Actively  growing  shoots  (2.5-3 cm. height)  were  used  for  in vitro rhizogenesis. The in vitro rhizogenesis was done by following two-step rooting procedure described by Pandey et al. (2013); Pandey and Tamta (2014) with some modifications. In this rooting procedure, microshoots were initially cultured in NAA (50 or 100 μM) supplemented MS medium for 24 or 48 h and cultures were kept in the dark during this step. In the second step, these NAA-treated microshoots were transferred to plant growth regulator-free half strength MS medium and exposed to normal light conditions (16 h photoperiod; under 42 µMm-2 s-1 illumination). Microshoots placed in MS basal medium (without NAA treatment in first step) served as control. Data for rooting percent, average number of roots per explant and length of roots per explant were recorded after 45 days of transfer to plant growth regulator-free half strength MS medium (Table 3).




After successful rhizogenesis, the  plantlets  were  taken  out  from culture flasks and washed in distilled water to remove the traces of rooting media. Rooted plantlets were transferred to thermocol cups containing sterile sand: soil: farmyard manure, (1:1:1, v/v/v) and covered with transparent polybags and kept in culture room for 45 days, for first stage of hardening. They were later transferred to polythene bags containing a mixture of garden soil, farmyard manure and sand (1:1:1) and kept in polyhouse having relative humidity (60±4%) for second stage of hardening. After 6 months of growth in the polyhouse, the plants were transferred to the field.


Statistical analysis

All the experiments were set up in a completely randomized design. The data was subjected to analysis of variance (ANOVA) to detect significant difference between means. Means differing significantly were compared using Duncan’s multiple range test at p=0.05. All the statistical analysis was done by using SPSS Ver 20 (SPSS Inc., Chicago, USA) Statistical software package.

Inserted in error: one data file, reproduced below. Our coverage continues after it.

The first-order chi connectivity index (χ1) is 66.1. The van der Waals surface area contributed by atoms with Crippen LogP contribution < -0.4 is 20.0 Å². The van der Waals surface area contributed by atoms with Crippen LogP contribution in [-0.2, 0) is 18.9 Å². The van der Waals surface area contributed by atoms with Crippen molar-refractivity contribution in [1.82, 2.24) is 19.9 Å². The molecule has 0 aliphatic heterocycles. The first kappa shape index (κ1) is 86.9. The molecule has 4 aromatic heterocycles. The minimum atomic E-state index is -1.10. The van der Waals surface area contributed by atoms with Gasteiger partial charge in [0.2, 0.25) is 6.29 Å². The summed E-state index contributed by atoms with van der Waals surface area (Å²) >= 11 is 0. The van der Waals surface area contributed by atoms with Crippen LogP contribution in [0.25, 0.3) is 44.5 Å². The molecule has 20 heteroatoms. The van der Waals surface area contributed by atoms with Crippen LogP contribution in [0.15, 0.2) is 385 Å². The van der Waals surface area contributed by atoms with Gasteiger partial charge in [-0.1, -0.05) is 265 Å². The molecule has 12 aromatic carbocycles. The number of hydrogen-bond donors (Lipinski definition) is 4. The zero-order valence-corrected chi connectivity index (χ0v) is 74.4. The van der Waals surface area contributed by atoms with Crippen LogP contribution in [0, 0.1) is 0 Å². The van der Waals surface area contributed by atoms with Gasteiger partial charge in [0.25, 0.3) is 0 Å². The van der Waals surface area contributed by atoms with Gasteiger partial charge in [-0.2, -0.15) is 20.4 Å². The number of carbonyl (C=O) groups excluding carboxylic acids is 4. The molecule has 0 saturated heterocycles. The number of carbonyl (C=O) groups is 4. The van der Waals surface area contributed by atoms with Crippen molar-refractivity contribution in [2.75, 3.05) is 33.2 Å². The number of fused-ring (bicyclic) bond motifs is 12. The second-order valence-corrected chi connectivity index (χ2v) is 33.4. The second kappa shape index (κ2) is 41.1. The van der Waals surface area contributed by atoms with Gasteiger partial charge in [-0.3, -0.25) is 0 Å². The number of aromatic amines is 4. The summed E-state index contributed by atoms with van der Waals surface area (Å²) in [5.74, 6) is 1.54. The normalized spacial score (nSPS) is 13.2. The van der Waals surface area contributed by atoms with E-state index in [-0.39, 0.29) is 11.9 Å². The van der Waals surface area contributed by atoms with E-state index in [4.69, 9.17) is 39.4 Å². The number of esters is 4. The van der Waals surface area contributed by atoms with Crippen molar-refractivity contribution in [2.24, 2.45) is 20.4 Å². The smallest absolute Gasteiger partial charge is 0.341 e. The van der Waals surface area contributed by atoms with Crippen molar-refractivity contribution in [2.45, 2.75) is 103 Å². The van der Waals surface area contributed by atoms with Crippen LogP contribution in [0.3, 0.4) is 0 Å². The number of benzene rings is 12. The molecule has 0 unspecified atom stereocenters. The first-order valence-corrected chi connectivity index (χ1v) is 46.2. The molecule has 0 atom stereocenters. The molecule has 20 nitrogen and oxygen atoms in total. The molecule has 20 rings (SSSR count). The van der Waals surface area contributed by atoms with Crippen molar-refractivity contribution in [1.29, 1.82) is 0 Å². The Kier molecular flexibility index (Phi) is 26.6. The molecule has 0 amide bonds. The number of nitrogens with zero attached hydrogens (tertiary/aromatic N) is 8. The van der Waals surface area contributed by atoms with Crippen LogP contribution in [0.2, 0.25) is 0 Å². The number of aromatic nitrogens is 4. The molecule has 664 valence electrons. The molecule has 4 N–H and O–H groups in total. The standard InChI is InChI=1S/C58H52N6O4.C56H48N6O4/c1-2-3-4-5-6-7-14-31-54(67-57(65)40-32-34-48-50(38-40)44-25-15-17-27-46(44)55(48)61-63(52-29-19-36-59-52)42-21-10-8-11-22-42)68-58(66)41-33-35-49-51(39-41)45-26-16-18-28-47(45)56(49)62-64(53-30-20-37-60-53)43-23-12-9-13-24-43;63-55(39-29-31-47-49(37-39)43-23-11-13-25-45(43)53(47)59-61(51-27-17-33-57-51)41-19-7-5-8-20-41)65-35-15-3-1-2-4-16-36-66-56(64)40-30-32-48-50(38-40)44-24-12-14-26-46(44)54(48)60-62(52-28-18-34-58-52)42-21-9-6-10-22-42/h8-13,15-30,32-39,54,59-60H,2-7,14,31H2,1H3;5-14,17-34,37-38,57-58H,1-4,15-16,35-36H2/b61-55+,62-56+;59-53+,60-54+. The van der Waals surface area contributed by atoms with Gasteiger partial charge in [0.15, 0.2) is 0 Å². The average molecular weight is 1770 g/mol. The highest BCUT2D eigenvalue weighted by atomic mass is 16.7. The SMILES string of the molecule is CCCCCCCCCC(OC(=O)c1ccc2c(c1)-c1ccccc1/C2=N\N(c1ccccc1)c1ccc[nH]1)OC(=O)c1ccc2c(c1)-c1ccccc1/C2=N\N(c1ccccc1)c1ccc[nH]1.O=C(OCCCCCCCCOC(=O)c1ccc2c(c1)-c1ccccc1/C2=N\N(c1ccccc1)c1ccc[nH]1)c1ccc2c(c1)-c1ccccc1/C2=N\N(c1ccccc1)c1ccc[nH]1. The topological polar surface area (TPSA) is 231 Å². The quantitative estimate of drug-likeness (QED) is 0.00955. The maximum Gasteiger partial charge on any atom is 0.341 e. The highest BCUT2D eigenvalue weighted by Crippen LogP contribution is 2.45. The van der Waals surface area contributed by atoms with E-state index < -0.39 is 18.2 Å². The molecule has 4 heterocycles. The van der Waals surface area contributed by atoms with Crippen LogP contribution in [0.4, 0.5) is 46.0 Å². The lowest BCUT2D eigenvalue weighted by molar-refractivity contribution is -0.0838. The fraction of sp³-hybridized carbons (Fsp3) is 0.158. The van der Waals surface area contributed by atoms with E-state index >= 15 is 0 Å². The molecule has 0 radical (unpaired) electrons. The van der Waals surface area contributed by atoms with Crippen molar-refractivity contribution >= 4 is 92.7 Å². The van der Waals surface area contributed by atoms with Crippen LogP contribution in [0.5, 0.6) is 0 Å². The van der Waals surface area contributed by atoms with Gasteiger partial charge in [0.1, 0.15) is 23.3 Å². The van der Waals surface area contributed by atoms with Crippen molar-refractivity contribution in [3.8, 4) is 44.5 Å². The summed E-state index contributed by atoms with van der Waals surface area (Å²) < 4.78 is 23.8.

Callus induction

To determine the best callus induction and proliferation response of leaf explants, derived from 6-week-old in vitro grown seedling of C. sinensis, different combinations of plant growth regulators were tested (Table 1). The optimal callusing response (93.33%) was observed in MS medium supplemented with 2,4-D+NAA (4.53+5.37 µM) followed by 2,4-D+NAA (9.06+5.37 µM) (86.67%). The lowest callus induction response (53.33%) was observed in MS  medium  supplemented  with  2,4-D  (1 µM)  (Plate 1b). MS medium devoid of plant growth regulator (control) failed to induce callus.



Shoot proliferation and multiplication

For shoot proliferation and multiplication, the indirect and direct regeneration methods were performed. For indirect regeneration, green friable calli was proliferated and highest (86.62%) proliferation was observed in MS medium supplemented with 2,4-D+NAA (4.53+5.37 µM), the average number of proliferated shoots were also recorded  maximum (6.93) for this treatment (Table 1 and Plate 1b and e). The minimum (6.67%) proliferation response and average number of shoots (0.13) was observed in MS medium supplemented with 2,4-D (1 µM). The control treatment along with 2,4-D (4.53 µM, 9.06 µM) supplemented media were not able to proliferate.